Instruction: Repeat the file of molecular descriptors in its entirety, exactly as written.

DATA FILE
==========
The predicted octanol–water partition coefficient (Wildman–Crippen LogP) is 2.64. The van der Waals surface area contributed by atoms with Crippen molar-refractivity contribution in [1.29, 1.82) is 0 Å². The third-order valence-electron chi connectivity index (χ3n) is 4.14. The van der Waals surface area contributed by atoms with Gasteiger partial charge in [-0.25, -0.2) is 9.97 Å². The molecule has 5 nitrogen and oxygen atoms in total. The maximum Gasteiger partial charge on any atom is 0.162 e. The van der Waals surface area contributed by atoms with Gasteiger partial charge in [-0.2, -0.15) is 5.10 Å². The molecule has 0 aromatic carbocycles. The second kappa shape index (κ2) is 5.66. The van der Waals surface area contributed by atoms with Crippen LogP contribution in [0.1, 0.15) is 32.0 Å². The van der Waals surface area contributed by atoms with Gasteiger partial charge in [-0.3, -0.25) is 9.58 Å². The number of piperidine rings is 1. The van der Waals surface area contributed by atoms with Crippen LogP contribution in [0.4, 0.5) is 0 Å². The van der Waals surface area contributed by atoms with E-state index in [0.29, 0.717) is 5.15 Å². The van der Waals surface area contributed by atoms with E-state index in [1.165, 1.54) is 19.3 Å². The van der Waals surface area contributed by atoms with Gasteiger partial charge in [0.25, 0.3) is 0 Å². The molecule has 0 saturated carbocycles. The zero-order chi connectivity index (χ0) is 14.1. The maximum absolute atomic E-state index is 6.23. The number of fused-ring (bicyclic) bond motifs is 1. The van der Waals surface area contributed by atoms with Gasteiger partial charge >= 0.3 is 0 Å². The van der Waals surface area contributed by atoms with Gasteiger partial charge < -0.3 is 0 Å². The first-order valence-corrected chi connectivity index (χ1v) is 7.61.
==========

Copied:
The predicted octanol–water partition coefficient (Wildman–Crippen LogP) is 2.64. The van der Waals surface area contributed by atoms with Crippen molar-refractivity contribution in [1.29, 1.82) is 0 Å². The third-order valence-electron chi connectivity index (χ3n) is 4.14. The van der Waals surface area contributed by atoms with Gasteiger partial charge in [-0.25, -0.2) is 9.97 Å². The molecule has 5 nitrogen and oxygen atoms in total. The maximum Gasteiger partial charge on any atom is 0.162 e. The van der Waals surface area contributed by atoms with Gasteiger partial charge in [-0.2, -0.15) is 5.10 Å². The molecule has 0 aromatic carbocycles. The second kappa shape index (κ2) is 5.66. The van der Waals surface area contributed by atoms with Crippen LogP contribution in [0.1, 0.15) is 32.0 Å². The van der Waals surface area contributed by atoms with Gasteiger partial charge in [-0.3, -0.25) is 9.58 Å². The number of piperidine rings is 1. The van der Waals surface area contributed by atoms with Crippen LogP contribution in [0.4, 0.5) is 0 Å². The van der Waals surface area contributed by atoms with E-state index in [0.29, 0.717) is 5.15 Å². The van der Waals surface area contributed by atoms with E-state index in [1.165, 1.54) is 19.3 Å². The van der Waals surface area contributed by atoms with Gasteiger partial charge in [0.25, 0.3) is 0 Å². The molecule has 0 saturated carbocycles. The zero-order chi connectivity index (χ0) is 14.1. The maximum absolute atomic E-state index is 6.23. The number of fused-ring (bicyclic) bond motifs is 1. The van der Waals surface area contributed by atoms with Gasteiger partial charge >= 0.3 is 0 Å². The van der Waals surface area contributed by atoms with Gasteiger partial charge < -0.3 is 0 Å². The first-order valence-corrected chi connectivity index (χ1v) is 7.61.